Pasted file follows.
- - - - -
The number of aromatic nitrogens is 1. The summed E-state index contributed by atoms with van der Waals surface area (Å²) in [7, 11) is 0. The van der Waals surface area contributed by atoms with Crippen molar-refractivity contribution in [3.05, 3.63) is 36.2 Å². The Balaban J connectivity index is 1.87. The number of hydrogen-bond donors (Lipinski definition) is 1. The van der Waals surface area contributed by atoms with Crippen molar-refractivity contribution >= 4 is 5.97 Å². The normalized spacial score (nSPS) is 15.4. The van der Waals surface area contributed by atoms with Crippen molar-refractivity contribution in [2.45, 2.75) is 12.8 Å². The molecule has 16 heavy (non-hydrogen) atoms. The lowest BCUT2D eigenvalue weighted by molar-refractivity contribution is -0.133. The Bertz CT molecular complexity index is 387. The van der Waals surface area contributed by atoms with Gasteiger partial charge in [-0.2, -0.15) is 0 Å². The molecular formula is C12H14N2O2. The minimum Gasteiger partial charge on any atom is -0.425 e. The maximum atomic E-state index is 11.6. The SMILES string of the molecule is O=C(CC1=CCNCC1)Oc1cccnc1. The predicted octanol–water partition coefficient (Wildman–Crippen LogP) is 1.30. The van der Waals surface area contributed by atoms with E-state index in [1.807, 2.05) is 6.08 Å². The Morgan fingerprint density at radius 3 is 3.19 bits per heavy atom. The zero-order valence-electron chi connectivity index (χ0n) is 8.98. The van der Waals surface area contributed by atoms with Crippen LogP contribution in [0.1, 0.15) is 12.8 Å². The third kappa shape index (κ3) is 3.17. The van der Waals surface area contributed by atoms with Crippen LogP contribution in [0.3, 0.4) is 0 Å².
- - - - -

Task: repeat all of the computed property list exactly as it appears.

The number of aromatic nitrogens is 1. The summed E-state index contributed by atoms with van der Waals surface area (Å²) in [7, 11) is 0. The van der Waals surface area contributed by atoms with Crippen molar-refractivity contribution in [3.05, 3.63) is 36.2 Å². The Balaban J connectivity index is 1.87. The number of hydrogen-bond donors (Lipinski definition) is 1. The van der Waals surface area contributed by atoms with Crippen molar-refractivity contribution >= 4 is 5.97 Å². The normalized spacial score (nSPS) is 15.4. The van der Waals surface area contributed by atoms with Crippen molar-refractivity contribution in [2.45, 2.75) is 12.8 Å². The molecule has 16 heavy (non-hydrogen) atoms. The lowest BCUT2D eigenvalue weighted by molar-refractivity contribution is -0.133. The Bertz CT molecular complexity index is 387. The van der Waals surface area contributed by atoms with Gasteiger partial charge in [-0.2, -0.15) is 0 Å². The molecular formula is C12H14N2O2. The minimum Gasteiger partial charge on any atom is -0.425 e. The maximum atomic E-state index is 11.6. The SMILES string of the molecule is O=C(CC1=CCNCC1)Oc1cccnc1. The predicted octanol–water partition coefficient (Wildman–Crippen LogP) is 1.30. The van der Waals surface area contributed by atoms with E-state index in [1.807, 2.05) is 6.08 Å². The Morgan fingerprint density at radius 3 is 3.19 bits per heavy atom. The zero-order valence-electron chi connectivity index (χ0n) is 8.98. The van der Waals surface area contributed by atoms with Crippen LogP contribution in [0.1, 0.15) is 12.8 Å². The third kappa shape index (κ3) is 3.17. The van der Waals surface area contributed by atoms with Crippen LogP contribution in [0.3, 0.4) is 0 Å².